Your ex-husband has an order to pay spousal support. If it has not been modified, he does not have the “option” to stop paying you. You should hired legal counsel to file a Motion to hold your ex-husband in Contempt of Court for not obeying the order. If he is found in Contempt, he could be ordered to pay for your legal fees as well. You should not delay in seeking the Court enforcement of the order.

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Wenda Armstrong March 29, 2013 at 8:26 pm

My husband and I have been married for 34 years. We are both 53. We are getting a divorce. He has always made more income than me. Right now he makes twice as much as I do. My parents own 250 acres of land that has been in our family for generations. They gave us 5 acres to put a modular home on and we would have lived there for the rest of our lives. The land sets right in the middle of everything and it would be hard to let it go. The land means everything to my family. I want to keep my land and home. We don’t have anything else that we own that would amount to the difference that I could let him have to leave the home alone. I’m going for spousal support. I’m afraid that he is going to make me sale the home. Is there anything I can do? I don’t understand the whole process of divorce and how the court tries to make it equal to both. If i keep the land and home, there is not much left for him to have. I can see him making me sale the home because he is helping to pay for it. Do I have any options? Thanks for your time
Wenda

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Joseph Candito March 30, 2013 at 1:03 am

Dear Wenda:

If you are in the process of your divorce, you should discuss this matter with your attorney. Assuming that the “gift” of the property from your parents was to the both of you, the value of the land would be marital property, and your husband would be entitled to half of the value. But this does not mean that you would have to sell the property. You could pay him his share either out of other marital property or out of spousal support. Spousal support does not necessarily have to be ordered in installments. There could be a lump sum award. However, there is no mandatory provision in the Ohio Code that requires that your husband has to receive one half of the marital estate. The law directs the domestic relations court to make an “equitable division” of marital assets. For most cases, that equitable division is a 50/50 split. But there are situations in which a 50/50 split is NOT equitable. This is a matter you need to discuss with your attorney. After 34 years of marriage, there may be factors in your case that would support an unequal property division as an equitable division of marital property. Find an experienced domestic relations attorney and discuss the details. You have options!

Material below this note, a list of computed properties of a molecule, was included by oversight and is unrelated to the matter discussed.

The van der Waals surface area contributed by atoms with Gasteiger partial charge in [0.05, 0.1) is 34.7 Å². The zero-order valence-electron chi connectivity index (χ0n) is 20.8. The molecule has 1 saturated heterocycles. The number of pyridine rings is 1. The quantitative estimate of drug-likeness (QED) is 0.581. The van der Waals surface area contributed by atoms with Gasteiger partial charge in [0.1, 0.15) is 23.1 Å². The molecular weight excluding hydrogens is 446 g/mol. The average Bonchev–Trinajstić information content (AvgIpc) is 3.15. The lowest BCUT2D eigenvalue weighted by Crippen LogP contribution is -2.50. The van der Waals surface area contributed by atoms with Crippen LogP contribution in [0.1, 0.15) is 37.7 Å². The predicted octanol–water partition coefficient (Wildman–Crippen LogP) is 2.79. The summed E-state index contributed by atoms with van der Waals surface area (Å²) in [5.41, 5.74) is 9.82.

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Teri C. April 5, 2013 at 4:05 am

Hello I have been married 25 1/2 years stay at home mom never worked husband never wanted me to I have 8 year old twins now he left for another women he makes 95,000 year he dosent want to pay me spousal support.

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Joseph Candito April 5, 2013 at 11:50 am

Dear Teri:

The order of spousal support is not contingent upon what your husband wants to do. Obviously you didn’t consent his leaving you and your children. Somehow you didn’t have a “say” in that decision did you? Well then, your husband may not have a say on whether he pays spousal support. The award of spousal support is in the discretion of the Domestic Relations Court based on the factors listed in Ohio Revised Code 3105.18. You should consult with a local domestic relations attorney to determine what your next move should be.

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Richard Layton April 21, 2013 at 2:10 am

I was robbed of 3k by soon to be ex-wife’s son and tried to press charges against him=he is 20;bcuz I filed charges=wife filed divorce on me=I hold 80% of the debt during marriage at the least, even tho I make 54k per yr to her 26k=she voluntarily quit her full time job and moved out of state during the legal separation prior to our upcoming divorce hearing=we were married 13 yrs=will I be liable for any spousal support? On top of that, I work 60 hr work weeks to attain my 54k and am often sick=I can’t work like this forever at age 52;Thanks=Stark County

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Joseph Candito May 26, 2013 at 12:35 am

Dear Richard:

It is never easy to give a definitive answer without having all of the relevant information. That is way I advise you to speak to a local attorney. But saying that, your spouse’s underemployment and your debt servicing would be factors in arguing against the award of spousal support. Do not risk going into a contested hearing without an attorney. If you are not prepared, do not assume that the Judge will continue the case to allow you to get an attorney. The wrong approach in your case can cost you thousand’s of dollars over the years after the divorce is granted.

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Rose May 30, 2013 at 8:30 am

Hi
I am an attorney (Not admitted in Ohio) who recently married a physician. His prior marriage fact pattern as follows; 24 year marriage; wife did not work although she has degrees. 4 adult children. His decree ordered permanent spousal support in the amount of 13k month, modifiable at age 62 if he retires. She also got 1/2 of his pension up front. He has since developed arthritis and may be looking at an involuntary decrease in his income.
Questions: What are his chances of prevailing on a downward modification based on his current disablity